I’m not an athlete, but I do enjoy the outdoors. The other day I decided to take a midday stroll around Highland Creek. It was a pleasant walk, interrupted only by short breaks of running for my life.
Those who know me know that I only run to nab the last pair of designer boots on sale, in my size. I was ‘jay-running’ to cross the busy streets of Highland Creek.
A law has recently been put into place to ticket jaywalkers. I suppose we deserve it, but how can jaywalking be avoided when the designated crosswalks are so few and far between?
The lack of crosswalks in Highland Creek was a topic I brought up in our previous issue of the Toronto Observer, and it is not a matter to be taken lightly. In a town that relies heavily on foot traffic, crosswalks, like designer boots, are a necessity.
Last week, one of the town’s most prominent grocery stores closed its doors. Two other locations in the area remain vacant. I am not suggesting that the lack of crosswalks is responsible for the failed businesses, although I can’t see how installing crosswalks would do any harm.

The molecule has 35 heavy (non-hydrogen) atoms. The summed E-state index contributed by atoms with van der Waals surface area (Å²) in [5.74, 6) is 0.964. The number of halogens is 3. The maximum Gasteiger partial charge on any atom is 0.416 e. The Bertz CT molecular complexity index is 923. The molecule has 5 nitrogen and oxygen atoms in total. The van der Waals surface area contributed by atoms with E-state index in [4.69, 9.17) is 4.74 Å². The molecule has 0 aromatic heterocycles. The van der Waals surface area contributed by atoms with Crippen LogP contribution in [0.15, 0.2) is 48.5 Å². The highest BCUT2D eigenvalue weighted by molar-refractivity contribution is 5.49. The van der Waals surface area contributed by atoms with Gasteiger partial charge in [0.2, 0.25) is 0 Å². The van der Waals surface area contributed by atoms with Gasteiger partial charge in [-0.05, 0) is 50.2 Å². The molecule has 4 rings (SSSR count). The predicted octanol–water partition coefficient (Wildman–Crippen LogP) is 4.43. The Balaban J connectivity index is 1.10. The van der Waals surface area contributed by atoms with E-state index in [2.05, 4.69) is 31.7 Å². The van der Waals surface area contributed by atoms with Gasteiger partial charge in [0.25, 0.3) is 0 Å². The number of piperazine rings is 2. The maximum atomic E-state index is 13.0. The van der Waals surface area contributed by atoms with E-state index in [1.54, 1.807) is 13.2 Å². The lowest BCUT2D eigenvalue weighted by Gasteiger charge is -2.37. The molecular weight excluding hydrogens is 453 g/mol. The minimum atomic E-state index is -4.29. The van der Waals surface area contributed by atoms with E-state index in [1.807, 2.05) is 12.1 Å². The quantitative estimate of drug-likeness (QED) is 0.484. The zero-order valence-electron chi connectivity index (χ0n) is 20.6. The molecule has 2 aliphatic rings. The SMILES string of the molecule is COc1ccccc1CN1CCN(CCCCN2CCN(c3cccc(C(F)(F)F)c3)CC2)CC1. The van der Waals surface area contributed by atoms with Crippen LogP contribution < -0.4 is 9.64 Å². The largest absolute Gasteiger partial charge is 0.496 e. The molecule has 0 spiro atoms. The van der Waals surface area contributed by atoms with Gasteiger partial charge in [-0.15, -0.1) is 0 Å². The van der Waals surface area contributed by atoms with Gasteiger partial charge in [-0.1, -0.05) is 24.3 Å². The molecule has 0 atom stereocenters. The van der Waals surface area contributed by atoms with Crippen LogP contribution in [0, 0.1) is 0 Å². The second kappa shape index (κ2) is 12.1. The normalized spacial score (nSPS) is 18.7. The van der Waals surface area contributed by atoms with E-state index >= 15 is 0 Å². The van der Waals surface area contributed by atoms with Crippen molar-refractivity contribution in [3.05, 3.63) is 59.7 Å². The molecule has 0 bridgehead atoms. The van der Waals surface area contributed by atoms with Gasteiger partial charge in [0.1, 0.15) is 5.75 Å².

A traffic specialist already informed me that a proper all-way stop study cannot be conducted during the winter months, so Highland Creek residents must wait in frustration, fear and danger.
As police crack down on distracted drivers and anxious pedestrians, infrastructure issues are not being addressed. Can small town businesses afford not having jaywalking customers? Highland Creek may not be the main focus of the jaywalking blitz, but it should be the main focus of traffic safety studies.
For now, I may need to refrain from running across the streets of Highland Creek. My designer boots were only made for walkin’.